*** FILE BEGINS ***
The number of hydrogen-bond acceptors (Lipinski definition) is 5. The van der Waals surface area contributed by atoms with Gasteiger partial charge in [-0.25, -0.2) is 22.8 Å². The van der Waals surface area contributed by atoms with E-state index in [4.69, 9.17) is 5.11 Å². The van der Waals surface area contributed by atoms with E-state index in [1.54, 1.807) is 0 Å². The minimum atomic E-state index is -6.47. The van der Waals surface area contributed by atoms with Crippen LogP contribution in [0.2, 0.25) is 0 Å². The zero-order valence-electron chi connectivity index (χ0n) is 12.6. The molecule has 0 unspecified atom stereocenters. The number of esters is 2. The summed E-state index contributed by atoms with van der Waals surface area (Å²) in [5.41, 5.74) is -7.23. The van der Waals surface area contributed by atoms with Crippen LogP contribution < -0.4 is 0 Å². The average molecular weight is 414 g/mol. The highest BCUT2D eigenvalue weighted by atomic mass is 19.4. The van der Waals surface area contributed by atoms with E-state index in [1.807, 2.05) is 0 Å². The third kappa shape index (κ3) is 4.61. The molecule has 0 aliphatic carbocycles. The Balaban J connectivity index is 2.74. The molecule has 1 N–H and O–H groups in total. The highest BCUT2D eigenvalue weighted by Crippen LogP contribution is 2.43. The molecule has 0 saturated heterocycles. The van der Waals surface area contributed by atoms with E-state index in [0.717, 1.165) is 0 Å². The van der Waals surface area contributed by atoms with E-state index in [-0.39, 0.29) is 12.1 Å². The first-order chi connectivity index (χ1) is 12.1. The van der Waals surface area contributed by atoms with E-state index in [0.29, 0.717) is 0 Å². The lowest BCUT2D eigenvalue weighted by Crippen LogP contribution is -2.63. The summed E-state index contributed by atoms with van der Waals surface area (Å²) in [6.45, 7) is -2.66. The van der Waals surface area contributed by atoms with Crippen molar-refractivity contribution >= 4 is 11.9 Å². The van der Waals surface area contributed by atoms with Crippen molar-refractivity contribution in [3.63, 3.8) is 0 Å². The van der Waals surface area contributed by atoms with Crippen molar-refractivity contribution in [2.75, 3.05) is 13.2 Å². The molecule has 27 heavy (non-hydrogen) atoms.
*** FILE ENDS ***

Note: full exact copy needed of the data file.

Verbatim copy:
The number of hydrogen-bond acceptors (Lipinski definition) is 5. The van der Waals surface area contributed by atoms with Gasteiger partial charge in [-0.25, -0.2) is 22.8 Å². The van der Waals surface area contributed by atoms with E-state index in [4.69, 9.17) is 5.11 Å². The van der Waals surface area contributed by atoms with E-state index in [1.54, 1.807) is 0 Å². The minimum atomic E-state index is -6.47. The van der Waals surface area contributed by atoms with Crippen LogP contribution in [0.2, 0.25) is 0 Å². The zero-order valence-electron chi connectivity index (χ0n) is 12.6. The molecule has 0 unspecified atom stereocenters. The number of esters is 2. The summed E-state index contributed by atoms with van der Waals surface area (Å²) in [5.41, 5.74) is -7.23. The van der Waals surface area contributed by atoms with Crippen LogP contribution < -0.4 is 0 Å². The average molecular weight is 414 g/mol. The highest BCUT2D eigenvalue weighted by atomic mass is 19.4. The van der Waals surface area contributed by atoms with E-state index in [1.807, 2.05) is 0 Å². The third kappa shape index (κ3) is 4.61. The molecule has 0 aliphatic carbocycles. The Balaban J connectivity index is 2.74. The molecule has 1 N–H and O–H groups in total. The highest BCUT2D eigenvalue weighted by Crippen LogP contribution is 2.43. The molecule has 0 saturated heterocycles. The van der Waals surface area contributed by atoms with E-state index in [0.717, 1.165) is 0 Å². The van der Waals surface area contributed by atoms with E-state index in [-0.39, 0.29) is 12.1 Å². The first-order chi connectivity index (χ1) is 12.1. The van der Waals surface area contributed by atoms with E-state index in [0.29, 0.717) is 0 Å². The lowest BCUT2D eigenvalue weighted by Crippen LogP contribution is -2.63. The summed E-state index contributed by atoms with van der Waals surface area (Å²) in [6.45, 7) is -2.66. The van der Waals surface area contributed by atoms with Crippen molar-refractivity contribution >= 4 is 11.9 Å². The van der Waals surface area contributed by atoms with Crippen molar-refractivity contribution in [3.63, 3.8) is 0 Å². The van der Waals surface area contributed by atoms with Crippen molar-refractivity contribution in [2.75, 3.05) is 13.2 Å². The molecule has 27 heavy (non-hydrogen) atoms.